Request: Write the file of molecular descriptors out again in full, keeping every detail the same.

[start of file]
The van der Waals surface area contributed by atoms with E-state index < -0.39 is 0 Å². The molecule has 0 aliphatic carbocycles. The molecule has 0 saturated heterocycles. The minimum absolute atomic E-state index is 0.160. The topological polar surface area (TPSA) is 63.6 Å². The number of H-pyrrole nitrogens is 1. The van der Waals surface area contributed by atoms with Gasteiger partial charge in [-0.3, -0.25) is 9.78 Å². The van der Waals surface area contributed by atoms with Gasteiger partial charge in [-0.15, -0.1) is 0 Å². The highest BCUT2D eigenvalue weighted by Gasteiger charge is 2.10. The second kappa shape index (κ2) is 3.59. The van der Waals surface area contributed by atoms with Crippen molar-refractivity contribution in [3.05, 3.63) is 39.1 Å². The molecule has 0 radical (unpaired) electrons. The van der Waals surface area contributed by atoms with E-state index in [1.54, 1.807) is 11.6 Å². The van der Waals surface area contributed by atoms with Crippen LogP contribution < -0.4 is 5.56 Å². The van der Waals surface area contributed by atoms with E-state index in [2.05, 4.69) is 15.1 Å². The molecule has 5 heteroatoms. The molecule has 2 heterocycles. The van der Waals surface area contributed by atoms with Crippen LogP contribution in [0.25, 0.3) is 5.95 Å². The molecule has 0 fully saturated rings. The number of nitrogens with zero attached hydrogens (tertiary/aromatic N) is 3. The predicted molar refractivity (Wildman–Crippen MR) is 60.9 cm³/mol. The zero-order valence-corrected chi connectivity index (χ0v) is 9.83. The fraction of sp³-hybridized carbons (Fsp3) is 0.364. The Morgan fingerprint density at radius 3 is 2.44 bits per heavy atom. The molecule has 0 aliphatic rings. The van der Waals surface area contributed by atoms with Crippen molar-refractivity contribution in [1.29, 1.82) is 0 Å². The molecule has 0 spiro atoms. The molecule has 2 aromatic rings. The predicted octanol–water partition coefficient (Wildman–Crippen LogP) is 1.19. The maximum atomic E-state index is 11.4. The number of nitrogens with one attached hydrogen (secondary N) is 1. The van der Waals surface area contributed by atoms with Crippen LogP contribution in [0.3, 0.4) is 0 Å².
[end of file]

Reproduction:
The van der Waals surface area contributed by atoms with E-state index < -0.39 is 0 Å². The molecule has 0 aliphatic carbocycles. The molecule has 0 saturated heterocycles. The minimum absolute atomic E-state index is 0.160. The topological polar surface area (TPSA) is 63.6 Å². The number of H-pyrrole nitrogens is 1. The van der Waals surface area contributed by atoms with Gasteiger partial charge in [-0.3, -0.25) is 9.78 Å². The van der Waals surface area contributed by atoms with Gasteiger partial charge in [-0.15, -0.1) is 0 Å². The highest BCUT2D eigenvalue weighted by Gasteiger charge is 2.10. The second kappa shape index (κ2) is 3.59. The van der Waals surface area contributed by atoms with Crippen molar-refractivity contribution in [3.05, 3.63) is 39.1 Å². The molecule has 0 radical (unpaired) electrons. The van der Waals surface area contributed by atoms with E-state index in [1.54, 1.807) is 11.6 Å². The van der Waals surface area contributed by atoms with Crippen LogP contribution < -0.4 is 5.56 Å². The van der Waals surface area contributed by atoms with E-state index in [2.05, 4.69) is 15.1 Å². The molecule has 5 heteroatoms. The molecule has 2 heterocycles. The van der Waals surface area contributed by atoms with Crippen LogP contribution in [0.25, 0.3) is 5.95 Å². The molecule has 0 fully saturated rings. The number of nitrogens with zero attached hydrogens (tertiary/aromatic N) is 3. The predicted molar refractivity (Wildman–Crippen MR) is 60.9 cm³/mol. The zero-order valence-corrected chi connectivity index (χ0v) is 9.83. The fraction of sp³-hybridized carbons (Fsp3) is 0.364. The Morgan fingerprint density at radius 3 is 2.44 bits per heavy atom. The molecule has 0 aliphatic rings. The van der Waals surface area contributed by atoms with Crippen molar-refractivity contribution in [1.29, 1.82) is 0 Å². The molecule has 0 spiro atoms. The molecule has 2 aromatic rings. The predicted octanol–water partition coefficient (Wildman–Crippen LogP) is 1.19. The maximum atomic E-state index is 11.4. The number of nitrogens with one attached hydrogen (secondary N) is 1. The van der Waals surface area contributed by atoms with Crippen LogP contribution in [0.3, 0.4) is 0 Å².